Of course, it would be misguided to worry about a sudden exodus - none of these firms are going to fold up their tents in the morning and withdraw from Ireland, taking hundreds of millions of annual tax revenue with them.
Indeed, many are doubling down on their presence here. Apple recently announced a new European engineering and test facility for Cork.
Meta is currently completing a new campus for its employees in Ballsbridge in Dublin.
Ireland also continues to be a global leader in biopharma, the third largest global exporter of pharmaceuticals, with nine of the top ten operating here.
Their love affair with this country is unlikely to suddenly end.
And when you expand beyond the top ten to the top 100, more and more large indigenous and embedded firms like CRH, Ryanair, Kerry Group and Smurfit Kappa, who pay tax here, come into the list of big corporation tax payers.
But all that said, it is worth asking whether it is a healthy situation to be so exposed to and reliant on a very small discrete group of companies, particularly when many are businesses that are controlled outside of the country?
Should we have such a concentration of our corporation tax revenue in a relatively modest collection of massively powerful organisations?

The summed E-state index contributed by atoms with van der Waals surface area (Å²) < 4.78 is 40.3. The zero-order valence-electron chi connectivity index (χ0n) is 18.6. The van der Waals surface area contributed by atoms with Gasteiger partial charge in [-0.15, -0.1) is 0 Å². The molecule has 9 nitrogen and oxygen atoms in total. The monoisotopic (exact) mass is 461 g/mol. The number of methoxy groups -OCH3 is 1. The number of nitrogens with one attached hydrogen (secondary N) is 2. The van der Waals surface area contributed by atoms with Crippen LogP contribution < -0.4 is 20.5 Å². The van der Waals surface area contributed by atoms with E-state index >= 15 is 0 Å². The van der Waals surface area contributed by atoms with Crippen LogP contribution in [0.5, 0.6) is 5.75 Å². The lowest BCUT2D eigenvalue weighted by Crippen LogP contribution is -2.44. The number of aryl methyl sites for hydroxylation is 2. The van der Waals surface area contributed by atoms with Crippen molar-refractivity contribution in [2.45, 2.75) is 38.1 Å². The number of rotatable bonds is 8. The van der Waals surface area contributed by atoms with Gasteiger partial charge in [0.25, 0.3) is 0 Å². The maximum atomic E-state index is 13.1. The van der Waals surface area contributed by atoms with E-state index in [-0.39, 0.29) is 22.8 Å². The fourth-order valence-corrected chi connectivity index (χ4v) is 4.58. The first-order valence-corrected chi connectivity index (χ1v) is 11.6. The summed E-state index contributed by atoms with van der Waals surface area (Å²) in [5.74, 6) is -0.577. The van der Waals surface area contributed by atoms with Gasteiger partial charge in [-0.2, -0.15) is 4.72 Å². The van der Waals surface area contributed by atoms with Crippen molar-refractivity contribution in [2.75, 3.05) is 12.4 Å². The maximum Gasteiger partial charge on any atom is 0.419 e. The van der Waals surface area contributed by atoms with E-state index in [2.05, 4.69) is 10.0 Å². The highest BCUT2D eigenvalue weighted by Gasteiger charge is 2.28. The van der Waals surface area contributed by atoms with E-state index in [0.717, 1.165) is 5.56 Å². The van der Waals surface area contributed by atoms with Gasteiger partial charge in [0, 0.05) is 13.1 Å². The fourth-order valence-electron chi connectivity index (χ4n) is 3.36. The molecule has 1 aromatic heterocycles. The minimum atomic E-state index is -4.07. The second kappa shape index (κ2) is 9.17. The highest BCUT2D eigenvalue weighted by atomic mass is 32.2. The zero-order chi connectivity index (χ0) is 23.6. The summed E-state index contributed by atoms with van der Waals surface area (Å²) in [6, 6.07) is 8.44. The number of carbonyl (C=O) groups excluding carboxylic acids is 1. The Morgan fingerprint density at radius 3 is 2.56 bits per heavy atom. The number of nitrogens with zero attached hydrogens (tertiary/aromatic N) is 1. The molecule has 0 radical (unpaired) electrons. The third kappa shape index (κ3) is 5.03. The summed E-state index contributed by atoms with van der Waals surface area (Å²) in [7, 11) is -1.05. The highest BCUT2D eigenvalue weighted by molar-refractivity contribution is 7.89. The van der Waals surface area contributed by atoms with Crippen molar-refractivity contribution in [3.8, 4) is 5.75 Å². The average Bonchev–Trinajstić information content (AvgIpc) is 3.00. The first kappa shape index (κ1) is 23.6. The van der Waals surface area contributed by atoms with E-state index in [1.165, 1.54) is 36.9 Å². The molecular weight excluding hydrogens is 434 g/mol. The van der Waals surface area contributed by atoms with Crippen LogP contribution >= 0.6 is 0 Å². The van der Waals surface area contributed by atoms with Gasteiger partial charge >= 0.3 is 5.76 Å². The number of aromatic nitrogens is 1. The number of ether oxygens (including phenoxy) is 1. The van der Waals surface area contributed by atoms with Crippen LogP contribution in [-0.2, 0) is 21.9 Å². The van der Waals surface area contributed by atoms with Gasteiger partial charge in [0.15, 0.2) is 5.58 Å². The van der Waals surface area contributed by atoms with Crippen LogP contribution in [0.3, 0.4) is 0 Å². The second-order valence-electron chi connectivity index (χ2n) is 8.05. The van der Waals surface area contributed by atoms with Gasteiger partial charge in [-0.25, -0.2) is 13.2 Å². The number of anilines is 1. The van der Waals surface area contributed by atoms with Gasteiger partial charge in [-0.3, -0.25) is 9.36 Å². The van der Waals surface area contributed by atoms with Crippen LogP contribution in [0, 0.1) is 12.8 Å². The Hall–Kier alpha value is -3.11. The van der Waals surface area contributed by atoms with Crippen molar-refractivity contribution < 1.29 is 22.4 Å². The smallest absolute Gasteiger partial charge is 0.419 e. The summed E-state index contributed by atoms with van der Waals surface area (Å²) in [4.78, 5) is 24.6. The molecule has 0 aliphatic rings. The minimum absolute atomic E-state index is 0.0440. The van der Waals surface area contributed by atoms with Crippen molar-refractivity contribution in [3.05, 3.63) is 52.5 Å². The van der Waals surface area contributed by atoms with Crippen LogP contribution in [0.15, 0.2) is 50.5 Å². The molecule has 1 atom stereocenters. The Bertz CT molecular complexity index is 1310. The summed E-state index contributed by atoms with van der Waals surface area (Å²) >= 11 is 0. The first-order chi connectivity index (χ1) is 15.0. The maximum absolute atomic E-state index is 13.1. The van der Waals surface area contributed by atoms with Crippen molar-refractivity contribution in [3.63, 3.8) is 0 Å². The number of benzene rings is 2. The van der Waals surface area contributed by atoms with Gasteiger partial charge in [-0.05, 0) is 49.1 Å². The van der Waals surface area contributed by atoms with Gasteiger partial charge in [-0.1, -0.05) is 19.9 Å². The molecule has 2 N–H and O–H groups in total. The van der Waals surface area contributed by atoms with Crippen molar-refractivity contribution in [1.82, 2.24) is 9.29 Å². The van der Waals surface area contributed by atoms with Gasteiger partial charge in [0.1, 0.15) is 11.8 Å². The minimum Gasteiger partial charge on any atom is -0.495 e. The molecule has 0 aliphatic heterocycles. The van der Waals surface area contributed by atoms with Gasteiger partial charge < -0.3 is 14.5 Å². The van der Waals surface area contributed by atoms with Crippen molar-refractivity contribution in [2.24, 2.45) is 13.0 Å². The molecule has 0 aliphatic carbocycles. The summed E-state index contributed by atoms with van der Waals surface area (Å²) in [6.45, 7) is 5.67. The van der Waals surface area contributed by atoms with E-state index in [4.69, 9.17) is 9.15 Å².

For starters, it gives them disproportionate leverage when it comes to the corridors of power and influence.
Second, corporation tax revenue is notoriously volatile and unpredictable, something the Department of Finance has acknowledged in the past.
But more than that, further big reforms to the global corporation tax order are coming down the tracks.
If those OECD brokered amendments get the go-ahead (which is looking less of a certainty), Ireland's corporation tax rate for large firms will rise to 15% and there will be further alterations to where many big firms pay their tax.
The Department of Finance has estimated that this could cost Ireland €2 billion a year in lost corporation tax receipts.
But it could be more (or perhaps less) and effect some firms more than others. The truth is we don’t really know.
And it isn't just corporation taxes that are heavily dependent on a few big players.
Foreign multinationals are responsible for generating 53% of employment taxes that come from corporate employers too.
Therefore, if those large companies were to scale back in any way, it wouldn't just be the corporation taxes that would fall. Income tax, PRSI and USC would fall too.
Arguably there isn't much we can do to reduce the disproportionate influence of a few giant firms on our corporation tax receipts, other than by trying to broaden the tax base in other non-corporation tax areas and by supporting the growth of indigenous firms.
Nonetheless, although it is without doubt that such enormous businesses are a hugely important part of Ireland's economy in a myriad of ways, Revenue’s report this week does raise some searching questions about growing over dependence on a small few.
And it also raises queries about what might happen if one day Ireland's good fortune was to turn and the corporation tax tide were to go out.